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Experts in Speciation Analysis came together in Münster, September 4-7, 2007: Part 2

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Despite the fact that the evening ended at noon, at least the official part, the attendees of the workshop joined again next day early in the morning for a session dedicated to the development of tools.

Klaus Gustav Heumann (University of Mainz, Germany) presented an invited overview on the possibilities of isotope dilution for providing accuracy in speciation analysis.

Photo 7: Klaus Heumann giving an invited lecture at TraceSoec '07

The topic was continued with a contribution by Pablo Rodríguez-González (LCABIE, Pau, France) who compared different numerical approaches for multiple spiking species- specific isotope dilution analysis with respect to complexity and information provided. 

Jan Kösters (Fraunhofer Institute for Molecular Biology and Applied Ecology (IME), Schmallenberg, Germany) presented a feasibility study for parallel GC coupling with both ICP-MS and EI-MS. From his presentation it became clear that it would be very attractive to have both elemental and molecular information from a single chromatographic run, however the very different sensitivities of both detection techniques are a challenge for the on-line hyphenation. 

The last presentation before the coffee-break was given by Mirko Peitzsch (Institute for Geoscience, University of Mainz, Germany). He discussed the methylation of selenium by microorganisms studied by cryotrapping-cryofocussing-GC-ICP-MS (CT-CFGC-ICP-MS) analysis.  The coffee-break was again used to visit the exhibition area.

Photo 8: The TraceSpec Exhibition area [Copyright :Volker Hartmann]

Heiko Hayen (ISAS, Dortmund, Germany) continued the morning session with his presentation on the investigation of non-covalent metalphytosiderophore species by electrospray-high resolution mass spectrometry. He demonstrated that NANO-ESI- FTICR-MS allows for the direct analysis of small, non-covalent iron species, prevents actifact formation during chromatographic separation and is able to directly follow complex- and redox equilibria in minute sample volumes.

Ralf Kautenburger (Saarland University, Germany) followed with his contribution, discussing the role of humic acids for the mobility of lanthanides and actinides. He advocated the use of capillary electrophoresis to study complexation behaviour. This viewpoint was shared by Bernhard Kuczewski (Technical University of Graz, Austria) who also used CE-ICP-MS for the investigation of the complexation of metals within the nuclear fuel cycling.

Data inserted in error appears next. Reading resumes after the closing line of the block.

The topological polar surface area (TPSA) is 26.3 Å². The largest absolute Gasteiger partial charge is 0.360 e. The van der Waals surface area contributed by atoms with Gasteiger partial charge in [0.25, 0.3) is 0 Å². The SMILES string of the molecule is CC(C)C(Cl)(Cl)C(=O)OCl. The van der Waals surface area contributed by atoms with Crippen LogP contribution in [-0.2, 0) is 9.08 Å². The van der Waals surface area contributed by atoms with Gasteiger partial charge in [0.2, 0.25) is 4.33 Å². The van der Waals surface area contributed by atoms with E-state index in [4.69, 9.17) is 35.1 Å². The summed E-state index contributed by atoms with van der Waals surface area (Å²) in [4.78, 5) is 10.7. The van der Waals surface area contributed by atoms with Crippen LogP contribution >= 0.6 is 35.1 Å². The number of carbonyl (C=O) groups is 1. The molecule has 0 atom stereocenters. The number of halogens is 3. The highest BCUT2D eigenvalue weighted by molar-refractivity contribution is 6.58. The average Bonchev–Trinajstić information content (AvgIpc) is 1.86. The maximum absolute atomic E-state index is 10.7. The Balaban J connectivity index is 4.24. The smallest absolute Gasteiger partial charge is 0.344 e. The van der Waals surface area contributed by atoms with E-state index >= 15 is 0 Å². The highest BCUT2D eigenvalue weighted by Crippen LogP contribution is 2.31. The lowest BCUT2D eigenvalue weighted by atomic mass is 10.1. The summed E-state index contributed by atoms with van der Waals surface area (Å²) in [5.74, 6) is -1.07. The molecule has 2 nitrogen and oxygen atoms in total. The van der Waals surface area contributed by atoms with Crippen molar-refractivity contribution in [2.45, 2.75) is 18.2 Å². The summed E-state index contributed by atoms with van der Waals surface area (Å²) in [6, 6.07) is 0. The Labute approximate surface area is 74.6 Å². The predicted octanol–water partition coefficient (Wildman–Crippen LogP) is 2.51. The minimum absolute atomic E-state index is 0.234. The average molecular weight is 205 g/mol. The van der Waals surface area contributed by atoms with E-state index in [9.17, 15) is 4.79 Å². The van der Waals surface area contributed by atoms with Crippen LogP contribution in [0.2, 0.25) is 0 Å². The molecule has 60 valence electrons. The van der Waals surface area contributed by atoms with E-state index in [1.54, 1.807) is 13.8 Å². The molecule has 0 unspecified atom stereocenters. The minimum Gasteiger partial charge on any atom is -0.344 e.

Christian Dietz (Complutense University of Madrid, Spain) compared different approaches for sample pretreatment used for As speciation in human hair and nails.

Montserrat Filella (University of Geneva, Switzerland) ended the morning session with a contribution on trace element speciation modelling. She encouraged the auditorium to make better use of existing approaches.

The lunch break was again used to visit the exhibition area.

The Thursday afternoon session on In-situ speciation analysis and environmental speciation monitoring was initiated by Martial Taillefert (Georgia Institute of Technology, Atlanta, USA). He demonstrated that electrochemical methods play a vital role in the elucidation of the geochemical cycling of iron.

Photo 9: Martial Taillefert

As the following speaker, Günter Weber (ISAS, Dortmund, Germany) used cyclic voltammetry and FTICR/MS to follow iron uptake and metabolism in plants. Corinne Parat (LCABIE, Pau, France) advocated screen-printed sensors in stripping chronopotentiometry as a tool for in-situ measurements of trace metal speciation, and Josep Galceran (Universitat de Lleida, Spain) showed how AGNES (absence of gradients and Nernstian equilibrium stripping) is able to measure free Zn concentration in seawater.

During the following coffee break the participants were busy with visiting the poster session II during which 39 posters were on display.  

Photo 10: Poster session II

After the break the afternoon session was continued by Maria Pesavento (Università di Pavia, Italy) with a contribution about complexing resins as sensors for the measurement of free metal ion concentration in real samples. 

A. M. Mota (Centro de Química Estrutural, Lisboa, Portugal) highlighted some problems in the determination of copper complexing parameters in natural waters by voltammetry and Latif Elçi (University of Pamukkale, Turkey) showed that in lack of sophisticated instrumentation simple coprecipitaion can be used for the speciation of inorganic arsenic in natural water samples.  Kerstin Leopold (Technical University of Munich, Germany) ended the session by presenting an automated mercury speciation analyzer based on atomic fluorescence.

Photo 11:  Guided city tour

The following social program for the evening was free to all participants. A 90 min guided walk through the city of Münster was highly appreciated by the visitors who for the biggest part had not been in Münster before. The guides presented an entertaining walk through the city visiting both historical but also other places of interest. While Münster is known as the city that should not be visited without an umbrella, the whether was extremely fine with mild temperatures and blue sky this evening. Coming back from the city tour a big tent and barbecue grill had been installed for hosting the participants for the evening. 

Again the hostile environment was appreciated by many participants being involved in discussions with their colleagues until late night until the organizers had to switch off the light.

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